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Florida Go well with Says OnStar, LexisNexis Shared Driving Information with Insurers, Spiking Charges



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Do motorist-assistance programs like GM’s OnStar feed knowledge to auto insurers, leading to increased premiums for some drivers?

A south Florida man says certainly, they do, and has filed a proposed class-action lawsuit in opposition to Normal Motors and LexisNexis Danger Options, claiming his premiums shot up after “inaccurate” info was illegally equipped to insurance coverage carriers.


Romeo Chicco, of Palm Seashore County, claims he by no means signed up for the OnStar system, which displays driving and may alerts authorities in case of an accident. Nor did he comply with let LexisNexis share his driving knowledge.

“Plaintiff is knowledgeable and believes that Normal Motors and OnStar offered and/or shared Plaintiff’s driving knowledge with out his data or consent,” reads the complaint, filed within the U.S. District Courtroom for Southern Florida. “This uncontextualized, deceptive, and private driving info on Plaintiff’s shopper disclosure harms Plaintiff’s potential to buy automobile insurance coverage. Furthermore, however the intense frustration and dissatisfaction with your complete ordeal, these disclosures hurt Plaintiff’s solitude and peace of thoughts.”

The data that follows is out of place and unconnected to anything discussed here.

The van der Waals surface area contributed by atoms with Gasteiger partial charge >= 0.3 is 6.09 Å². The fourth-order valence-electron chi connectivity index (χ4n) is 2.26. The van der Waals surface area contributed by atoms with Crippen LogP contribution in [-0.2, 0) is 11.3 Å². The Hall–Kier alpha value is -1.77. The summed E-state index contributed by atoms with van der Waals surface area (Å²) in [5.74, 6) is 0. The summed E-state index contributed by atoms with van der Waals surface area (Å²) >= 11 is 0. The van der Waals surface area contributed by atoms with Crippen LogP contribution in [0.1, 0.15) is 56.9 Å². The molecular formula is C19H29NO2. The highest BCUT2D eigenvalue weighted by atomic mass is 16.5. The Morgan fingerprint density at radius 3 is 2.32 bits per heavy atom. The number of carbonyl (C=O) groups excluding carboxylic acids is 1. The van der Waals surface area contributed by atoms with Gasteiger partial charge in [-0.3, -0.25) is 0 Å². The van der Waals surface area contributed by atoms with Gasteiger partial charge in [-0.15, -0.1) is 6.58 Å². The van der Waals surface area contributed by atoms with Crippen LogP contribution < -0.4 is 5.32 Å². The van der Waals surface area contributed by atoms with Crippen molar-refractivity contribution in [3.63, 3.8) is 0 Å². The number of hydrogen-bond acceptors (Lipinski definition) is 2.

The swimsuit follows reports within the New York Instances and the New York Submit this week that some makes of autos are secretly spying on drivers and affecting their insurance coverage charges. LexisNexis officers couldn’t be reached for remark by Insurance coverage Journal Friday morning, and the defendants haven’t but filed a solution to the March 13 criticism. A spokeswoman for GM told the Times that the producer was reviewing the criticism, and famous that the OnStar privateness assertion mentions that knowledge could also be shared.

Driver monitoring programs have been supplied by auto insurers for years, by way of good telephone apps or by way of gadgets positioned in autos. However these ostensibly require shopper consent to be activated. Chicco’s attorneys argue that he purposefully averted consenting to OnStar knowledge sharing, but was enrolled anyway by way of misleading practices.


After a number of phone calls to GM, OnStar and LexisNexis, Chicco mentioned an OnStar consultant informed him that the agency has an “inside association” with insurance coverage firms. Insurers weren’t named within the swimsuit.

The swimsuit maintains that Chicco grew to become conscious of the alleged knowledge sharing two years after he bought a Cadillac from a Delray Seashore supplier in 2021. In 2023, his longtime insurance coverage provider notified him that it was now not writing in Florida. He mentioned he then contacted a number of different carriers, however all of them rejected his enterprise.


Lastly, he referred to as Liberty Mutual Insurance coverage Co., and a consultant there informed him that he had been denied protection resulting from info in his LexisNexis report. An area agent later helped Chicco acquire protection, however his premium was almost double his earlier quantity.

“Plaintiff wouldn’t have even purchased the Cadillac automobile to start with had he recognized of this grave invasion of privateness,” the lawsuit notes.


The swimsuit claims that GM and LexisNexis violated state and federal statutes, together with the Truthful Credit score Reporting Act, Florida’s Misleading and Unfair Commerce Practices Act, and privateness legal guidelines.

Florida Secretary of State data present {that a} Romeo Chicco is a widely known businessman in Boynton Seashore and head of a payroll companies firm.


The criticism could be seen here.

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